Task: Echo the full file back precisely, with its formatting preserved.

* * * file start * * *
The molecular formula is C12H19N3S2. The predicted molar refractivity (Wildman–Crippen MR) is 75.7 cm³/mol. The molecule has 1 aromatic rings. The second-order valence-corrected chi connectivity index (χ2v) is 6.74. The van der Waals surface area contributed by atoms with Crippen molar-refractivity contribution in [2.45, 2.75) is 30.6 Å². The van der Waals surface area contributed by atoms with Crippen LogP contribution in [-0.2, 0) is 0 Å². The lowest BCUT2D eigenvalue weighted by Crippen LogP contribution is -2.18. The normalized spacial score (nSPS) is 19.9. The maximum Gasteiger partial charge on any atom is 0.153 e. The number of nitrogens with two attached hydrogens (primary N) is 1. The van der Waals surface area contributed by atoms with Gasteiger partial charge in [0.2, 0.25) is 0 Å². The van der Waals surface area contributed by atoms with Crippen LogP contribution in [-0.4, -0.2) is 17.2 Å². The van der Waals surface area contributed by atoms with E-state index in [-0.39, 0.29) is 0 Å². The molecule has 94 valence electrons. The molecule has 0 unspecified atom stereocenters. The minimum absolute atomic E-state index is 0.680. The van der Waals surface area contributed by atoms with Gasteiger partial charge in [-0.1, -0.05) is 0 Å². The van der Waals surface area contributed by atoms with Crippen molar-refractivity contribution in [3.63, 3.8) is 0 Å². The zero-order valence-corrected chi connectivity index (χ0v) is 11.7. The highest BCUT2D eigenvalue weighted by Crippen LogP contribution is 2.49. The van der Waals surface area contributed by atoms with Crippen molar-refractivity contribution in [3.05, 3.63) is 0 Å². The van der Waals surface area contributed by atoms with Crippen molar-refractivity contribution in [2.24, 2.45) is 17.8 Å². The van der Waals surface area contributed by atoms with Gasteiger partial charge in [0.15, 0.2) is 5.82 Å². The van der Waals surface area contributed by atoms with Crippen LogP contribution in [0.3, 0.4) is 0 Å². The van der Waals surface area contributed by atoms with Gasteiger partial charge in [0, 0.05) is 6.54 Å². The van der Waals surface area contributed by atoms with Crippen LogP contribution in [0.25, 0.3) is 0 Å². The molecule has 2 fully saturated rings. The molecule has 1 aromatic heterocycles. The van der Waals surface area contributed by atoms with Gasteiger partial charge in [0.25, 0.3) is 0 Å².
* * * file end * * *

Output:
The molecular formula is C12H19N3S2. The predicted molar refractivity (Wildman–Crippen MR) is 75.7 cm³/mol. The molecule has 1 aromatic rings. The second-order valence-corrected chi connectivity index (χ2v) is 6.74. The van der Waals surface area contributed by atoms with Crippen molar-refractivity contribution in [2.45, 2.75) is 30.6 Å². The van der Waals surface area contributed by atoms with Crippen LogP contribution in [-0.2, 0) is 0 Å². The lowest BCUT2D eigenvalue weighted by Crippen LogP contribution is -2.18. The normalized spacial score (nSPS) is 19.9. The maximum Gasteiger partial charge on any atom is 0.153 e. The number of nitrogens with two attached hydrogens (primary N) is 1. The van der Waals surface area contributed by atoms with Gasteiger partial charge in [0.2, 0.25) is 0 Å². The van der Waals surface area contributed by atoms with Crippen LogP contribution in [-0.4, -0.2) is 17.2 Å². The van der Waals surface area contributed by atoms with E-state index in [-0.39, 0.29) is 0 Å². The molecule has 94 valence electrons. The molecule has 0 unspecified atom stereocenters. The minimum absolute atomic E-state index is 0.680. The van der Waals surface area contributed by atoms with Gasteiger partial charge in [-0.1, -0.05) is 0 Å². The van der Waals surface area contributed by atoms with Crippen molar-refractivity contribution in [3.63, 3.8) is 0 Å². The zero-order valence-corrected chi connectivity index (χ0v) is 11.7. The highest BCUT2D eigenvalue weighted by Crippen LogP contribution is 2.49. The van der Waals surface area contributed by atoms with Crippen molar-refractivity contribution in [3.05, 3.63) is 0 Å². The van der Waals surface area contributed by atoms with Crippen molar-refractivity contribution in [2.24, 2.45) is 17.8 Å². The van der Waals surface area contributed by atoms with Gasteiger partial charge in [0.15, 0.2) is 5.82 Å². The van der Waals surface area contributed by atoms with Crippen LogP contribution in [0.3, 0.4) is 0 Å². The van der Waals surface area contributed by atoms with Gasteiger partial charge in [0, 0.05) is 6.54 Å². The van der Waals surface area contributed by atoms with Crippen LogP contribution in [0.25, 0.3) is 0 Å². The molecule has 2 fully saturated rings. The molecule has 1 aromatic heterocycles. The van der Waals surface area contributed by atoms with Gasteiger partial charge in [0.25, 0.3) is 0 Å².